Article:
Essays in Auditing and Capital Markets
This dissertation consists of three distinct but related essays examining auditing and capital markets. The first essay examines the relationship of an early audit partner experience on their subsequent audit quality and the audit fees of their public company audits. The second essay examines the impact that a firm’s geographic location has on the association of the firm’s audited earnings and its stock price. The final essay examines how a recent regulatory policy, which reduced compliance and disclosure provisions for firms undergoing an IPO, influenced the long-term audit costs of these new capital market participants. Chapter 1 investigates the question of whether good audit partners are born or groomed. I investigate whether audit partners who began their careers at a Non-Bign audit firm (i.e. Start-nBign) and took an upward career movement to a Bign audit firm can grow into high quality audit partners. Using manually hand-collected data on audit partner demographic, educational, and experiential characteristics from LinkedIn, I find that Start-nBign audit partners provide higher quality audits and are associated with higher audit and abnormal audit fees relative to those audit partners who spent their entire careers at Bign audit firms. This finding is consistent for clients switching to Start-nBign audit partners relative to those clients switching away from Start-nBign audit partners. In other analyses, I find Start-nBign partners are less likely to be busy partners and are assigned their audit firm’s most complicated clients. Overall, the findings suggest a competitive differentiation strategy by Start-nBign partners to focus on fewer, better quality audits. Chapter 2 investigates the effect of a firm’s geographic location on the association between its audited earnings and stock price; we find that rural firms’ earnings exhibit a significantly stronger association with stock price than their counterparts headquartered in central, large cities. This phenomenon is likely due to investors’ higher reliance on publicly available information for remote rural firms versus their reliance on local, private information for urban companies. We support this explanation with two distinct exogenous shocks to investor information. We also find evidence of private information leakage for urban firms relative to their rural counterparts prior to earnings announcements, and a higher information content of earnings announcements for rural companies following announcements. Taken together, our findings suggest that investors place more weight on audited earnings of rural firms due to their limited access to private information for these remote firms. Chapter 3 investigates the impact of a recent regulatory action on the long-term audit costs of Emerging Growth Companies (EGCs) during their first five years of public trading in the capital markets. The Jumpstart Our Business Startups (JOBS) Act (2012) allows EGCs, which it defines as firms with less than $1 billion in annual revenues, to have reduced disclosure/compliance. While prior research has demonstrated mixed findings of the JOBS Acts’ ability to reduce the compliance costs of going public around the IPO, we find that post-JOBS EGC firms are associated with 10 percent lower audit fees than pre-JOBS control firms over the first five years following their IPO. In subsequent tests, we find that these lower audit fees are driven by those EGCs electing “de-burdening provisions” such as exemptions from internal control audits of SOX 404(b) and provisions allowing fewer discloses of financial data and executive compensation. Overall, we find that the JOBS Act met its desired goal of reducing compliance costs for EGCs over the five years of firms’ eligibility for EGC status.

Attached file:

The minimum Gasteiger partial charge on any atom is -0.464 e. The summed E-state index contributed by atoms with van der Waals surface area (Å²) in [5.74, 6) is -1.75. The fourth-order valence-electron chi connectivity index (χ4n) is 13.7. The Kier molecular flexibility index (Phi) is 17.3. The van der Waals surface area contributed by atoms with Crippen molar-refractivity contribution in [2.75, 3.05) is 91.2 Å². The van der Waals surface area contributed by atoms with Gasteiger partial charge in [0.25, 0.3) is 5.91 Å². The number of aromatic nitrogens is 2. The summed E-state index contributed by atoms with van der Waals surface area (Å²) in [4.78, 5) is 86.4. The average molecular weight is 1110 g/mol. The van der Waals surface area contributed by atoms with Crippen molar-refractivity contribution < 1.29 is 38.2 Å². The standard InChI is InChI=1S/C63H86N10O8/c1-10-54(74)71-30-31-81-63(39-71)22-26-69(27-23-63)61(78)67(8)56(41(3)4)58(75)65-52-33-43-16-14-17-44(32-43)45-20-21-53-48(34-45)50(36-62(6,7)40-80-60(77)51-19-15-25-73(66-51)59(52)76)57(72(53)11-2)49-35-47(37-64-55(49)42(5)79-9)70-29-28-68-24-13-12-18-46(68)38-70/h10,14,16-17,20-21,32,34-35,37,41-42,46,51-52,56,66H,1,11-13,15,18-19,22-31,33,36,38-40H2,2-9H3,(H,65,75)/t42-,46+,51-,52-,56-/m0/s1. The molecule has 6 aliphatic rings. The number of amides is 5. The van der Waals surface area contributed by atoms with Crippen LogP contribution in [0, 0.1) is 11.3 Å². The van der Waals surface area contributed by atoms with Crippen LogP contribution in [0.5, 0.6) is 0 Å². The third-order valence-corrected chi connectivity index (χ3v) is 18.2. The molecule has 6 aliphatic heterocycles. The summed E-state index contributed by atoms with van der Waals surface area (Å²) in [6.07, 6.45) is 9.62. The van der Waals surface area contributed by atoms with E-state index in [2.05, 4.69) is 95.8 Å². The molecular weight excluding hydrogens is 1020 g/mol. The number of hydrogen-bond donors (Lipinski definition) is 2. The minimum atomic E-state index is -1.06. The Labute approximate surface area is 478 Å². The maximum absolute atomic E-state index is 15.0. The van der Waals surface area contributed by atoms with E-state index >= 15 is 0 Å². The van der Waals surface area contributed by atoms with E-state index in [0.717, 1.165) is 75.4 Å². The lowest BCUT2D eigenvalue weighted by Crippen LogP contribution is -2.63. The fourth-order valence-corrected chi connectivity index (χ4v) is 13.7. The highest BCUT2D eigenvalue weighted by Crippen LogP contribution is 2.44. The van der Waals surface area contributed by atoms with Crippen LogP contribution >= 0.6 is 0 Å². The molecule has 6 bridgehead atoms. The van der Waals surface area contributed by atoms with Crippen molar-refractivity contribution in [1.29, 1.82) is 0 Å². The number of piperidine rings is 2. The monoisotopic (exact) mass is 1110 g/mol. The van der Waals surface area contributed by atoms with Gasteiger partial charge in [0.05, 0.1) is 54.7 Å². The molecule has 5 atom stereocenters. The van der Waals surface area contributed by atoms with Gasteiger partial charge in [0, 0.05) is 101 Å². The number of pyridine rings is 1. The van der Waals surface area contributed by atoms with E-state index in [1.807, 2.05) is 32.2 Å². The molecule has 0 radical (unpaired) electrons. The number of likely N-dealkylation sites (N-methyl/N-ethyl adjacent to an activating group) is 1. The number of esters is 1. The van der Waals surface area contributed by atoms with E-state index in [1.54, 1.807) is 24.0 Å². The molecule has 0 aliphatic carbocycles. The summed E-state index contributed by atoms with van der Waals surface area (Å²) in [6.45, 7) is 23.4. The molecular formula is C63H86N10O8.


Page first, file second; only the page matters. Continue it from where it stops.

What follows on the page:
Micale, Joseph A, "Essays in Auditing and Capital Markets" (2021). ETD Collection for Fordham University. AAI28494823.